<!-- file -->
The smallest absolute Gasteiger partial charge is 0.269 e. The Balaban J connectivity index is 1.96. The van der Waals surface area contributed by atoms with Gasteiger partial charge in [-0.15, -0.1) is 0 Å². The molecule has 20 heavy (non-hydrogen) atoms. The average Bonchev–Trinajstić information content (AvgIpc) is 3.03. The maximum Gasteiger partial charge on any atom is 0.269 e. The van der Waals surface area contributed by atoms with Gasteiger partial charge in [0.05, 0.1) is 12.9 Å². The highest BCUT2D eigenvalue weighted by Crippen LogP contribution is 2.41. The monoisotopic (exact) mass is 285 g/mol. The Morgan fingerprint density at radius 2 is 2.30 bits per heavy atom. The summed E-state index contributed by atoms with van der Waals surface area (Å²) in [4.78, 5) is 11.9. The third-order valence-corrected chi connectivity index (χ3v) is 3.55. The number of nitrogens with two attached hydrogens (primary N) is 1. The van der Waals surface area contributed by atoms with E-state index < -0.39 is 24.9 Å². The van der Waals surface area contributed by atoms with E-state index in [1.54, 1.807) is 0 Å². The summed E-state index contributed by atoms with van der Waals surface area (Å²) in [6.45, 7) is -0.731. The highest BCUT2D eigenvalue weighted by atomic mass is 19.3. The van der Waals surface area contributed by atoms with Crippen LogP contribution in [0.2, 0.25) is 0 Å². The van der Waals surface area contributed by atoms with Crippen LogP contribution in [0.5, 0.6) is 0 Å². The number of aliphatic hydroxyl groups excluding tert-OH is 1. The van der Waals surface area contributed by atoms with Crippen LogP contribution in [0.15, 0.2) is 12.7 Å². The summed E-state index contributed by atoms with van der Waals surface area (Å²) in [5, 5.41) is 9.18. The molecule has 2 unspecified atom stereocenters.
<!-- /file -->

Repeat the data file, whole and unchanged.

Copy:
The smallest absolute Gasteiger partial charge is 0.269 e. The Balaban J connectivity index is 1.96. The van der Waals surface area contributed by atoms with Gasteiger partial charge in [-0.15, -0.1) is 0 Å². The molecule has 20 heavy (non-hydrogen) atoms. The average Bonchev–Trinajstić information content (AvgIpc) is 3.03. The maximum Gasteiger partial charge on any atom is 0.269 e. The van der Waals surface area contributed by atoms with Gasteiger partial charge in [0.05, 0.1) is 12.9 Å². The highest BCUT2D eigenvalue weighted by Crippen LogP contribution is 2.41. The monoisotopic (exact) mass is 285 g/mol. The Morgan fingerprint density at radius 2 is 2.30 bits per heavy atom. The summed E-state index contributed by atoms with van der Waals surface area (Å²) in [4.78, 5) is 11.9. The third-order valence-corrected chi connectivity index (χ3v) is 3.55. The number of nitrogens with two attached hydrogens (primary N) is 1. The van der Waals surface area contributed by atoms with E-state index < -0.39 is 24.9 Å². The van der Waals surface area contributed by atoms with E-state index in [1.54, 1.807) is 0 Å². The summed E-state index contributed by atoms with van der Waals surface area (Å²) in [6.45, 7) is -0.731. The highest BCUT2D eigenvalue weighted by atomic mass is 19.3. The van der Waals surface area contributed by atoms with Crippen LogP contribution in [0.2, 0.25) is 0 Å². The van der Waals surface area contributed by atoms with Crippen LogP contribution in [0.5, 0.6) is 0 Å². The number of aliphatic hydroxyl groups excluding tert-OH is 1. The van der Waals surface area contributed by atoms with Crippen LogP contribution in [0.15, 0.2) is 12.7 Å². The summed E-state index contributed by atoms with van der Waals surface area (Å²) in [5, 5.41) is 9.18. The molecule has 2 unspecified atom stereocenters.